16. The content of VET studies • Learning outcomes approach in education and training system • The scope of a vocational qualification is 120 credits / 3 years. 90 credits of vocational studies including at least 20 credits of on-the-job learning that supports the studies, 10 credits of free-choice studies and 20 credits of core subjects • The core subjects required in all vocational studies are: the mother tongue, second national language, a foreign language, mathematics, physics and chemistry, social studies, entrepreneurship and workplace studies, physical and health education, arts and cultural studies. 2.6.2007

  17. On-the-job learning as a learning method • On-the-job learning is guided, focused and assessed training in compliance with the educational objectives determined in the curriculum • implemented in a genuine working environment • based on a written contract between the education providern and the workplace • the contracts specify the tasks and responsibilities of the parties concerned, the goals, core contents, assessmentn of the students preformance, duration and timing of the studies 2.6.2007

  18. Polytechnic Education • The Finnish polytechnic system was built during the 1990's to create a non-university sector in higher education. It is founded on the institutions which previously provided post-secondary vocational education and which have been developed to form a nationwide network of regional institutions of higher education, i.e. polytechnics. In the autumn of 2001, there were a total of 29 polytechnics. • Polytechnics provide instruction for expert functions in the sectors of natural resources, technology and communications, business and administration, tourism, catering and institutional management, health care and social services, culture, and the humanities and education. • Studies leading to a polytechnic degree take 3.5-4.5 years. • The Ministry of Education confirms the degree programmes, but the curricula are independently decided by the polytechnics.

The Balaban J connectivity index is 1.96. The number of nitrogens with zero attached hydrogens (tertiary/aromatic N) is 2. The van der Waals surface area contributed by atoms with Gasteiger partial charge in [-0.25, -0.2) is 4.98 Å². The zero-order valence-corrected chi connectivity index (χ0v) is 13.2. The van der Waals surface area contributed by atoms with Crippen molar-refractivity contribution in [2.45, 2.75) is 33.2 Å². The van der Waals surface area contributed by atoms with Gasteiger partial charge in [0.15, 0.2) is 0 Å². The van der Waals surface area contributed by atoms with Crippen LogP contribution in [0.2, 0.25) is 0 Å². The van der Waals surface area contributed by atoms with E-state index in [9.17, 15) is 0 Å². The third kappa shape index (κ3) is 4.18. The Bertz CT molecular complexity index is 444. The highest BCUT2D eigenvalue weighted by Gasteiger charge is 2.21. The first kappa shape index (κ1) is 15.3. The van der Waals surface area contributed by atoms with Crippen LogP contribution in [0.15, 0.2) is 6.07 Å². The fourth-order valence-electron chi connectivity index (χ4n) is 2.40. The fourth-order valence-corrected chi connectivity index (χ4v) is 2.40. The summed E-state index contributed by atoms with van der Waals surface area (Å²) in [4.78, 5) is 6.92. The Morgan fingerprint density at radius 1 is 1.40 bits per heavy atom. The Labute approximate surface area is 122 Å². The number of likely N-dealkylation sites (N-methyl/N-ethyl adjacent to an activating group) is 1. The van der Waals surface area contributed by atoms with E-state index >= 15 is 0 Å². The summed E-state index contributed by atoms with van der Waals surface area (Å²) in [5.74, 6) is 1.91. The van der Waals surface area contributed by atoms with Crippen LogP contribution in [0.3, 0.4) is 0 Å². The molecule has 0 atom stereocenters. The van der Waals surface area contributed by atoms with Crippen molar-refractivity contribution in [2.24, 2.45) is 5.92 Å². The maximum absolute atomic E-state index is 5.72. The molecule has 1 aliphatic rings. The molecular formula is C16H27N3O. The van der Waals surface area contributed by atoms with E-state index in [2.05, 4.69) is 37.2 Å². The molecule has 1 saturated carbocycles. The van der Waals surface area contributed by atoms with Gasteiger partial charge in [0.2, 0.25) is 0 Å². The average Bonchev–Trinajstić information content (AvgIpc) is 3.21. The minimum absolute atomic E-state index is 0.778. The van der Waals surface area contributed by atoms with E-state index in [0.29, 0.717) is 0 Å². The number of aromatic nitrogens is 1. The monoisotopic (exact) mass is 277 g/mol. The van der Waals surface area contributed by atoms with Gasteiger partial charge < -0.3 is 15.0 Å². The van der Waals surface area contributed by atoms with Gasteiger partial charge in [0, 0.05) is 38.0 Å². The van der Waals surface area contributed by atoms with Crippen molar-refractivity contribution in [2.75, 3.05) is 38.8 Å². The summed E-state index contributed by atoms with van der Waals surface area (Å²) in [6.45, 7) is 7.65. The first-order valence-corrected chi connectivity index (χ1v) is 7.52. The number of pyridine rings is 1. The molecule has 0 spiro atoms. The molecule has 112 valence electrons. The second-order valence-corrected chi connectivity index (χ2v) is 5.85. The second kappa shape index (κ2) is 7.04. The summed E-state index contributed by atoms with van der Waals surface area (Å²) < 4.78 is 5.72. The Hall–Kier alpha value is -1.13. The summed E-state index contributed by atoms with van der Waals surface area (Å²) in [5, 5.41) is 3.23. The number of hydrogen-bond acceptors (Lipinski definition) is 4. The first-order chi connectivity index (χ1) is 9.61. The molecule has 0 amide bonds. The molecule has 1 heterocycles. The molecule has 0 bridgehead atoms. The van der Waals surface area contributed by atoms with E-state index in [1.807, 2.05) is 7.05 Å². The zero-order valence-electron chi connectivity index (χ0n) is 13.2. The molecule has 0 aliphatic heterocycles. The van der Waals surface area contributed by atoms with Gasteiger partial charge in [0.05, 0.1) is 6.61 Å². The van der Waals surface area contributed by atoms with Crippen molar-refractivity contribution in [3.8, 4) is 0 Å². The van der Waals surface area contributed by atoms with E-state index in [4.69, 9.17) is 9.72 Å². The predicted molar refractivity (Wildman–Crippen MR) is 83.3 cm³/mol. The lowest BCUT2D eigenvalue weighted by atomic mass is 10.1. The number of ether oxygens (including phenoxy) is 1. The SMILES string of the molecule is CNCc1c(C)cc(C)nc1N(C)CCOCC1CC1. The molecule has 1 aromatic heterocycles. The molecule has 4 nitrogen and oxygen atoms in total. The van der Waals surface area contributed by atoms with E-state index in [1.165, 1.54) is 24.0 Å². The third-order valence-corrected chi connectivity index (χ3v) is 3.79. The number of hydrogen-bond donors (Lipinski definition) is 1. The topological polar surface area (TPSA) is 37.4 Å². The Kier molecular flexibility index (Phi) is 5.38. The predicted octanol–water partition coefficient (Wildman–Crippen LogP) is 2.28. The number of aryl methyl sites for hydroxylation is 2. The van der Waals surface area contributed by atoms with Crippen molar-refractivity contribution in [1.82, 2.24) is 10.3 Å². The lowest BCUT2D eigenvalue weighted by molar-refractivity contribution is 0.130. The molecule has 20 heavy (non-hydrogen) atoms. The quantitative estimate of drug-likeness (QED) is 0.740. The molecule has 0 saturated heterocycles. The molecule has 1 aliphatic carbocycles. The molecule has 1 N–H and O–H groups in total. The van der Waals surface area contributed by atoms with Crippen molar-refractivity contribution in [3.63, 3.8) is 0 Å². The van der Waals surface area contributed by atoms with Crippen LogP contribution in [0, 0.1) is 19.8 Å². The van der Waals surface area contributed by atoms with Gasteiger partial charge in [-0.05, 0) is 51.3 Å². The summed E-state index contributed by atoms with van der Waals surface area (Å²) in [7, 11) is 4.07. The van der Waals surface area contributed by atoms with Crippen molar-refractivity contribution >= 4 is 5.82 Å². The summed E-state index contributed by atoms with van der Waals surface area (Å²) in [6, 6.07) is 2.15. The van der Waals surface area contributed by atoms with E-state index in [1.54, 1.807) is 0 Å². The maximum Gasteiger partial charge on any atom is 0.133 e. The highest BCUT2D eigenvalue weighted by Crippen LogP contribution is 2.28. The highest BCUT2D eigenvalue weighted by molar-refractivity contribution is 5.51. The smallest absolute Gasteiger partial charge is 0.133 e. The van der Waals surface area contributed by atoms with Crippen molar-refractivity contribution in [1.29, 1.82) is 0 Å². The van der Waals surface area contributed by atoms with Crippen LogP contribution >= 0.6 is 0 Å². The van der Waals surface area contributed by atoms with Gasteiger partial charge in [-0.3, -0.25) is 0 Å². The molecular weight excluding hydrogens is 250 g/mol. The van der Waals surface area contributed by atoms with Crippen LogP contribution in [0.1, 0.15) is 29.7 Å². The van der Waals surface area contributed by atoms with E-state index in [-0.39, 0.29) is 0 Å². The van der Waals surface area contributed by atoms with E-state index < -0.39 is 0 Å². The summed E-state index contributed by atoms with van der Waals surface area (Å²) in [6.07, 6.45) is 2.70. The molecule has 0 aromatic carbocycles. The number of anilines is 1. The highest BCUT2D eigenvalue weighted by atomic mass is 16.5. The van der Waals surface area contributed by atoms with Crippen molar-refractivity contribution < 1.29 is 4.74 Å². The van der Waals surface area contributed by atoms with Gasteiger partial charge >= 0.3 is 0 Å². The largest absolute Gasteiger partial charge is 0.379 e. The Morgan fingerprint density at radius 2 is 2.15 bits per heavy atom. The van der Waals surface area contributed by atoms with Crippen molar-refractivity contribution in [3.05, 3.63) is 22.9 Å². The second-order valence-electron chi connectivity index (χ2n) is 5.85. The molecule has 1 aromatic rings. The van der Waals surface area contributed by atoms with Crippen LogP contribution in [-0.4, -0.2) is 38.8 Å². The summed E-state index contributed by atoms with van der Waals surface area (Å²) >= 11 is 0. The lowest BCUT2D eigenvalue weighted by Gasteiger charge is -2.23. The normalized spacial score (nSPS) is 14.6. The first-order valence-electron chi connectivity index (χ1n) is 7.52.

19. Rovaniemi Oulu Vaasa Kuopio Joensuu Jyväskylä Tampere Lappeenranta Turku Helsinki Universities in Finland in 2007 • One of the most comprehensive university networks in Europe • 10 multi-faculty universities • Helsinki, Turku (2), Tampere, Oulu, Jyväskylä, Joensuu, Vaasa, Kuopio, Rovaniemi • 3 universities of technology • Helsinki, Tampere, Lappeenranta • + Faculty of Technology in Oulu: 4818 students • 3 schools of economics and business administration • Helsinki (2), Turku • + Faculty of Economics in Oulu: 1023 students • 4 art academies

  20. University Education • There are twenty universities in Finland: ten multidisciplinary universities, three universities of technology, three schools of economics and business administration and four art academies. The network of universities covers the different parts of the country and provides a student place for almost one third of the age group. All universities are owned by the State. • Universities select their own students independently. • Various types of entrance examinations form a central part of the selection process. • The total intake of the universities guarantees a student place for about a third of the relevant age group. • The average duration for completing a Master's degree is about 6.5 years.

  21. Two-cycle model for basic university degrees • The two-cycled basic degrees consist of • the Bachelor’s degree • (180 credits / 3 years) and • the Master’s degree • (120 credits / 2 years) • The third cycle will consist of postgraduate studies • (leading to a doctoral degree) • 1 year = 1600 working hours = 60 ECTS